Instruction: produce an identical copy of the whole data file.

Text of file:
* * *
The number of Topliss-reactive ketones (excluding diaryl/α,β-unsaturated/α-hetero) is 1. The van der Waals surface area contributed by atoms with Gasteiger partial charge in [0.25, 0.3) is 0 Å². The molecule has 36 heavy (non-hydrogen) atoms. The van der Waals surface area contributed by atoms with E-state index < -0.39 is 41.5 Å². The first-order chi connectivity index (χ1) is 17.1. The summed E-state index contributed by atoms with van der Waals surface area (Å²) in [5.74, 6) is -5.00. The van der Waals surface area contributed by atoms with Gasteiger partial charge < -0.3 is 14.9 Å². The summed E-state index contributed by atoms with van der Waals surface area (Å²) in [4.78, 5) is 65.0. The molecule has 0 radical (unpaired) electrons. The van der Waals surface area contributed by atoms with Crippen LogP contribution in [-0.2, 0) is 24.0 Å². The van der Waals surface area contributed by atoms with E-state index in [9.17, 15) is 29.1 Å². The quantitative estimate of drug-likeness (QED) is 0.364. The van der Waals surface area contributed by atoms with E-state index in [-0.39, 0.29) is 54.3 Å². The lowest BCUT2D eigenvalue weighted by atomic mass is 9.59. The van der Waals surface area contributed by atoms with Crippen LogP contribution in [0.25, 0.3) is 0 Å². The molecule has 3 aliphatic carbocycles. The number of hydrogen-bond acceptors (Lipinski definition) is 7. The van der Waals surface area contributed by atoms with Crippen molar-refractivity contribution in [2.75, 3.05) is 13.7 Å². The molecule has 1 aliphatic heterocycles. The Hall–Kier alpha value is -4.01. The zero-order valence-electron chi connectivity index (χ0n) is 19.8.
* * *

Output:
The number of Topliss-reactive ketones (excluding diaryl/α,β-unsaturated/α-hetero) is 1. The van der Waals surface area contributed by atoms with Gasteiger partial charge in [0.25, 0.3) is 0 Å². The molecule has 36 heavy (non-hydrogen) atoms. The van der Waals surface area contributed by atoms with E-state index < -0.39 is 41.5 Å². The first-order chi connectivity index (χ1) is 17.1. The summed E-state index contributed by atoms with van der Waals surface area (Å²) in [5.74, 6) is -5.00. The van der Waals surface area contributed by atoms with Gasteiger partial charge < -0.3 is 14.9 Å². The summed E-state index contributed by atoms with van der Waals surface area (Å²) in [4.78, 5) is 65.0. The molecule has 0 radical (unpaired) electrons. The van der Waals surface area contributed by atoms with Crippen LogP contribution in [-0.2, 0) is 24.0 Å². The van der Waals surface area contributed by atoms with E-state index in [9.17, 15) is 29.1 Å². The quantitative estimate of drug-likeness (QED) is 0.364. The van der Waals surface area contributed by atoms with E-state index in [-0.39, 0.29) is 54.3 Å². The lowest BCUT2D eigenvalue weighted by atomic mass is 9.59. The van der Waals surface area contributed by atoms with Crippen LogP contribution in [0.25, 0.3) is 0 Å². The molecule has 3 aliphatic carbocycles. The number of hydrogen-bond acceptors (Lipinski definition) is 7. The van der Waals surface area contributed by atoms with Crippen molar-refractivity contribution in [2.75, 3.05) is 13.7 Å². The molecule has 1 aliphatic heterocycles. The Hall–Kier alpha value is -4.01. The zero-order valence-electron chi connectivity index (χ0n) is 19.8.